SEARCH I was designed to answer two questions: (1) How does use of COPD-PS followed by copd-6 or use of COPD-PS alone, as compared with usual care, affect diagnostic yield of COPD in consecutive unselected primary care subjects with no prior diagnosis of COPD and ≥40 years of age? (2) What actions (assigning a clinical COPD diagnosis at the same visit, referring subjects for pulmonary function testing and/or to pulmonologists, or prescribing respiratory medications) do clinicians engage in after using COPD-PS with or without subsequent copd-6 as compared with usual care?
Each aspect of the study design was intended to preempt a potential difficulty. The study structure built around regional principal investigators was intended to reduce the Hawthorne effect and guard against observation bias. Regional investigators controlled the protocol information available to participating practices; each practice knew generally that this was a study of respiratory diagnosis practice patterns but was not aware of the practice interventions applied in study arms other than its own. To minimize interference with the real-life approach of the study, participating primary care sites did not receive any specific additional education about COPD and training on the diagnosis of COPD. New clinical diagnoses of COPD were ascertained by medical record abstraction (the RAND Corporation criterion standard method). The 8-week time frame, including the day of the patient visit for chart review, was based on a consensus of the time required for practice-based interventions to show an effect. Participants determined to have a prior diagnosis of COPD according to the site investigator were excluded from the denominator when proportions of newly SEARCH I-diagnosed subjects were computed. The secondary endpoint of diagnostic practice pattern comprised multiple surrogates for a clinical diagnosis of COPD – not only diagnosis itself at the initial visit but also referrals to pulmonary function testing or pulmonologist visits as well as new prescriptions of respiratory medications within 8 weeks following Visit 1.
Potential limitations of SEARCH I include the lack of protocol-mandated follow-up spirometry for subjects receiving new clinical diagnoses of COPD. It can be expected that from one-third to possibly one-half of the subjects with a clinical diagnosis of COPD will receive spirometry.50 However, mandatory follow-up spirometry would have multiplied logistical challenges – for example, maintaining subjects’ participation beyond the 8 weeks until medical records had been abstracted – as opposed to conducting subjects’ study procedures only at Visit 1. The choice of an 8-week window from Visit 1 to the follow-up medical record abstraction to identify a new clinical diagnosis assumed that 8 weeks would suffice for subjects to attend an appointment for spirometry and the primary care provider to receive and chart the results. A longer time window would have allowed for longer delays in referral appointments. Finally, no prior-year historic data have been collected from participating sites, so any potential changes of practice in the usual care comparison arm could not have been detected.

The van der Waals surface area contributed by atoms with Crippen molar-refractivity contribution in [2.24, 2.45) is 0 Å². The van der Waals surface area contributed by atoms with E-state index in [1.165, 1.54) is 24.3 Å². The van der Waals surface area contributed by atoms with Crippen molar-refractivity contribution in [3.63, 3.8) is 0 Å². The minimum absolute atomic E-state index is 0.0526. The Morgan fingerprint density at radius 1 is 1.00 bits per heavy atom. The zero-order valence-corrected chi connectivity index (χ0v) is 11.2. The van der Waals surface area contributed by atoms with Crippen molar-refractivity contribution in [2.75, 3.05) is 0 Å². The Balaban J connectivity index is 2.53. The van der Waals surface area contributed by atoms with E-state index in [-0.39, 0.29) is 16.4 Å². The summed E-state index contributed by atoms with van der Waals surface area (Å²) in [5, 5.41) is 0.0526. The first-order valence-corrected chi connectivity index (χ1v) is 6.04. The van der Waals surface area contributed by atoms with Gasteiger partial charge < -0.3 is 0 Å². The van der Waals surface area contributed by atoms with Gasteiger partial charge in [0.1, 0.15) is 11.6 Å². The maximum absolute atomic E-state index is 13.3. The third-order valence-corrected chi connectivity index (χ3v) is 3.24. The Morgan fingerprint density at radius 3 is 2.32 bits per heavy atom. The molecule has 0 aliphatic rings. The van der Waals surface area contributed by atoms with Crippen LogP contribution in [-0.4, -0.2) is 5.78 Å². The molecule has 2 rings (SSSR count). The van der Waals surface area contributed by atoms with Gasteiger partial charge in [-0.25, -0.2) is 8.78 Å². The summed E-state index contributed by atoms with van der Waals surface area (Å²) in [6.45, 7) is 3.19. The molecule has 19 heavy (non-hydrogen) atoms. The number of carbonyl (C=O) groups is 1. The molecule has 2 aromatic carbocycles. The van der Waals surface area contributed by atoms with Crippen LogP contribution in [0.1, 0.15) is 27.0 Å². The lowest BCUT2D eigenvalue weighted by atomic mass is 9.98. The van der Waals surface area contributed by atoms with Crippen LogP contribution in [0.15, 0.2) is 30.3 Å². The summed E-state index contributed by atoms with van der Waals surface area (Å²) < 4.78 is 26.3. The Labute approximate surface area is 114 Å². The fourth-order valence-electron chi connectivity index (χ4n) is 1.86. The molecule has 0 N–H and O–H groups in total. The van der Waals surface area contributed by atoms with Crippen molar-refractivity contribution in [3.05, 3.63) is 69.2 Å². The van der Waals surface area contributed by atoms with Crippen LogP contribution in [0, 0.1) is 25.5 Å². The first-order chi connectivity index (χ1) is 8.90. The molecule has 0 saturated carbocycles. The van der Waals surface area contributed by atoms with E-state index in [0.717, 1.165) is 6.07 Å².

COPD is frequently underdiagnosed or misdiagnosed.14,51–53 A simple, self-administered, self-scored, validated tool in the form of a questionnaire to identify individuals at risk for COPD can increase awareness and earlier symptom recognition by patients and physicians. The subsequent use of a handheld spirometer in those patients identified as at risk for COPD could be a feasible and effective way to detect patients with airway obstruction, facilitating definitive spirometric diagnosis and addressing the gap in primary care in the diagnostic approach to undetected COPD. Implementation of such a two-stage screening process in the primary care community would assist physicians in identifying individuals at risk for COPD who should be considered for a clinical diagnosis of COPD and would need a diagnostic spirometry follow-up assessment. PCPs have an opportunity to initiate recognition and proactive management of COPD, striving for earlier smoking cessation, reduced exacerbations, and improved outcomes. Results from SEARCH I will provide data on the real-world impact of the COPD-PS and copd-6 screening tools on COPD diagnosis and management in 168 primary care practices in multiple US regions.
This study is supported by Boehringer Ingelheim and Pfizer. The Principal Investigator is Dr William C Wadland; regional investigators are Drs Anthony Baldizzi, Michael Campos, David M Mannino, John Peabody, Edmundo Rubio, Barbara Yawn, and Karen Duvall. Drs Thomas Leonard, Christine Baker, Jun Su, and Santosh Sutradhar have contributed to study design and/or analysis. Stephen Koval provided statistical analysis. Under the authors’ conceptual direction, medical writing assistance for this paper was provided by Kim Coleman Healy, PhD, CMPP, of UBC-Envision Group; medical writing assistance was supported by Boehringer Ingelheim and Pfizer Inc.
Frank Albers was an employee of Boehringer Ingelheim during the study and at manuscript acceptance. Asif Shaikh is an employee of Boehringer Ingelheim and Ahmar Iqbal is an employee of Pfizer Inc.